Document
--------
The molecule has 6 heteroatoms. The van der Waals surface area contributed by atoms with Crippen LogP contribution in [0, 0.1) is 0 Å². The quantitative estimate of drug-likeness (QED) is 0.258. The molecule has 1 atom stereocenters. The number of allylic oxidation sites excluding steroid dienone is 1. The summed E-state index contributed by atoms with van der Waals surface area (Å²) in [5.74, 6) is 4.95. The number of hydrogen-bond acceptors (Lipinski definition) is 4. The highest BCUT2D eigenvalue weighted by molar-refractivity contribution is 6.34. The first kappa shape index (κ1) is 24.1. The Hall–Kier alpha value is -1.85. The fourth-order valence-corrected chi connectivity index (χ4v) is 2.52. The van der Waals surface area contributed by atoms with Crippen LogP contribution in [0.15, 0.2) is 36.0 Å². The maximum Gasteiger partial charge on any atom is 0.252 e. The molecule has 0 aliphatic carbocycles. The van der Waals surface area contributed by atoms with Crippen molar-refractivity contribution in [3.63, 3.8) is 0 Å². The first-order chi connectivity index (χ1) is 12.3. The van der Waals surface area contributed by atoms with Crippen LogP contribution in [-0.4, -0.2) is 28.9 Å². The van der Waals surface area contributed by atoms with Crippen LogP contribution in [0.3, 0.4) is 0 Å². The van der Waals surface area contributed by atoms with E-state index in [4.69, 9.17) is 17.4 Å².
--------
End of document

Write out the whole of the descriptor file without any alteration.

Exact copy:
The molecule has 6 heteroatoms. The van der Waals surface area contributed by atoms with Crippen LogP contribution in [0, 0.1) is 0 Å². The quantitative estimate of drug-likeness (QED) is 0.258. The molecule has 1 atom stereocenters. The number of allylic oxidation sites excluding steroid dienone is 1. The summed E-state index contributed by atoms with van der Waals surface area (Å²) in [5.74, 6) is 4.95. The number of hydrogen-bond acceptors (Lipinski definition) is 4. The highest BCUT2D eigenvalue weighted by molar-refractivity contribution is 6.34. The first kappa shape index (κ1) is 24.1. The Hall–Kier alpha value is -1.85. The fourth-order valence-corrected chi connectivity index (χ4v) is 2.52. The van der Waals surface area contributed by atoms with Crippen LogP contribution in [0.15, 0.2) is 36.0 Å². The maximum Gasteiger partial charge on any atom is 0.252 e. The molecule has 0 aliphatic carbocycles. The van der Waals surface area contributed by atoms with Crippen molar-refractivity contribution in [3.63, 3.8) is 0 Å². The first-order chi connectivity index (χ1) is 12.3. The van der Waals surface area contributed by atoms with Crippen LogP contribution in [-0.4, -0.2) is 28.9 Å². The van der Waals surface area contributed by atoms with Crippen LogP contribution in [0.3, 0.4) is 0 Å². The van der Waals surface area contributed by atoms with E-state index in [4.69, 9.17) is 17.4 Å².